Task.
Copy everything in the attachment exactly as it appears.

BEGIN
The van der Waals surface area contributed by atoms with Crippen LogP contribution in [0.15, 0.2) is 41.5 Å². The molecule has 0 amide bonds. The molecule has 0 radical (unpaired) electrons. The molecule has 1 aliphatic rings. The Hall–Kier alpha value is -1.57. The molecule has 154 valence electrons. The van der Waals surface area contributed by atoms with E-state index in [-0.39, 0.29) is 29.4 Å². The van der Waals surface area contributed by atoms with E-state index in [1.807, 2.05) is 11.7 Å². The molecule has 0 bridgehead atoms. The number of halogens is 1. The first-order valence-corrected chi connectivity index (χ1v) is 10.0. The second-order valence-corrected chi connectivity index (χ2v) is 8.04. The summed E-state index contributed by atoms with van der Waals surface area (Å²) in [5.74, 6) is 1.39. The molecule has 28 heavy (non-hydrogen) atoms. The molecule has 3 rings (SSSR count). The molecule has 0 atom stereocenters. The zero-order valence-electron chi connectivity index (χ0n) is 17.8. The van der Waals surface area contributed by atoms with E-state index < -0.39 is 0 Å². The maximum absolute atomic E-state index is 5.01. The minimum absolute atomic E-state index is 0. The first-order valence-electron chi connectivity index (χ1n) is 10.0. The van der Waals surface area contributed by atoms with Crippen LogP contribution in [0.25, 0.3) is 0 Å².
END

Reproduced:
The van der Waals surface area contributed by atoms with Crippen LogP contribution in [0.15, 0.2) is 41.5 Å². The molecule has 0 amide bonds. The molecule has 0 radical (unpaired) electrons. The molecule has 1 aliphatic rings. The Hall–Kier alpha value is -1.57. The molecule has 154 valence electrons. The van der Waals surface area contributed by atoms with E-state index in [-0.39, 0.29) is 29.4 Å². The van der Waals surface area contributed by atoms with E-state index in [1.807, 2.05) is 11.7 Å². The molecule has 0 bridgehead atoms. The number of halogens is 1. The first-order valence-corrected chi connectivity index (χ1v) is 10.0. The second-order valence-corrected chi connectivity index (χ2v) is 8.04. The summed E-state index contributed by atoms with van der Waals surface area (Å²) in [5.74, 6) is 1.39. The molecule has 28 heavy (non-hydrogen) atoms. The molecule has 3 rings (SSSR count). The molecule has 0 atom stereocenters. The zero-order valence-electron chi connectivity index (χ0n) is 17.8. The van der Waals surface area contributed by atoms with E-state index < -0.39 is 0 Å². The maximum absolute atomic E-state index is 5.01. The minimum absolute atomic E-state index is 0. The first-order valence-electron chi connectivity index (χ1n) is 10.0. The van der Waals surface area contributed by atoms with Crippen LogP contribution in [0.25, 0.3) is 0 Å².